Service activity turns stable: think tank
CNATAIPEI, Taiwan -- Taiwan's service activity showed signs of stabilizing on the back of an increase in hiring and wages in the local service sector, according to a report released by think tank Commerce Development Research Institute (CDRI).
October 6, 2013, 12:08 am TWN
In the report, the CDRI said the index of service industry (ISI) for August rose to 100, up from a revised 99 in July, flashing a “green light” to show stable growth in local service activity.
The CDRI uses a five-colored signal system in conjunction with the ISI, which focuses on three major segments — securities trading, the labor market and wages, and business operations — to describe the climate of the local service sector.
Red signals overheating, yellow-red shows slight overheating, green represents steady growth, yellow-blue signals sluggishness and blue indicates recession, according to the institute.
The CDRI said that as the Ghost Festival, the 15th day of July in the lunar calendar, fell in August this year, demand for food and other goods for worshipping purposes was on the rise, prompting wholesale and retail operators to hire more employees.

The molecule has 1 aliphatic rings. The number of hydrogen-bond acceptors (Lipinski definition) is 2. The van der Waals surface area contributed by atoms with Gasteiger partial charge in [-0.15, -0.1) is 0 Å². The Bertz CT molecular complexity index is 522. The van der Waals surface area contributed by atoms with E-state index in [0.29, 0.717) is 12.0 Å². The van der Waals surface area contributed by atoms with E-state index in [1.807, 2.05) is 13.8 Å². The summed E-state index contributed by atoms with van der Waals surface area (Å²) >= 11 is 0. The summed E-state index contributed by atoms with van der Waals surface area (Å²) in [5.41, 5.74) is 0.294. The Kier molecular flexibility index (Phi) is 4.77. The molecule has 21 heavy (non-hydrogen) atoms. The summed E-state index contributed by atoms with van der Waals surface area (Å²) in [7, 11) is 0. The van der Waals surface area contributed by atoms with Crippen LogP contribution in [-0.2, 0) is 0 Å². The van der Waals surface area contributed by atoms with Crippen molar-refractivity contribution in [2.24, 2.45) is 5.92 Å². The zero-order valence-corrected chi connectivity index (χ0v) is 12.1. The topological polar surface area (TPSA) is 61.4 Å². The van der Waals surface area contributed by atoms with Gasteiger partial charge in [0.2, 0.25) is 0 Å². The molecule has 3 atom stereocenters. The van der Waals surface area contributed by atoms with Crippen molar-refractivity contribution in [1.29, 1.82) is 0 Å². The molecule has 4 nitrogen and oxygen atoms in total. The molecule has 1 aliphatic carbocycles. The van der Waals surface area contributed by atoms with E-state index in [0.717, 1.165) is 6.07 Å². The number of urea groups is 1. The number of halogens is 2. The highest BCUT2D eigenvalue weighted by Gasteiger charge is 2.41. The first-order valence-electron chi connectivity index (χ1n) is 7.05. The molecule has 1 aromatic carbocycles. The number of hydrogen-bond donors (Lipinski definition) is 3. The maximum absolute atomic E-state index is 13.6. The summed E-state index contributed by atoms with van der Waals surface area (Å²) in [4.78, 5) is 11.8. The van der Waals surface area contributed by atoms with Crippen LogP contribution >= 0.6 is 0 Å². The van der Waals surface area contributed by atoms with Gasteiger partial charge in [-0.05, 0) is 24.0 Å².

The institute said summer vacation also led to higher consumption and a boost in demand in the local service sector.
Under such circumstances, the average overtime pay and average current wages for August rose from a month earlier to push the sub-index in the labor market and wage segment to 102 from 100 seen in July, the CDRI said.
In the business operations segment, which involves several aspects such as sales growth, cargo deliveries and electricity consumption, however, the sub-index fell to 98 in August from 99 recorded in July as demand for home appliances, precious metal and communications devices fell, the CDRI said.
The sub-index in the securities market stayed unchanged at 100 in August from July, the CDRI said, adding that the local bourse was affected by concerns over a possible exit by the U.S. Federal Reserve from its monthly US$85 billion bond-buying program, but a stable Taiwan dollar lent some support to the local financial market.
Looking forward, the CDRI said as the Fed left its stimulus measures unchanged in the last policymaking meeting held on Sept. 17-18, the local securities market is expected to see the impact from such a negative factor fading for now.
The institute said the fundamentals in Japan and Europe are improving and China, the world's second largest economy, is expected to have a soft landing from its past rapid growth. As a result, Taiwan's securities market, which is highly correlated with global economic conditions, is expected to stay stable.
However, Liu Feng-chi, an analyst with the CDRI, said with the summer vacation coming to an end and a slow season in the tourism industry arriving in September, local service activity is expected to experience stagnation in the month.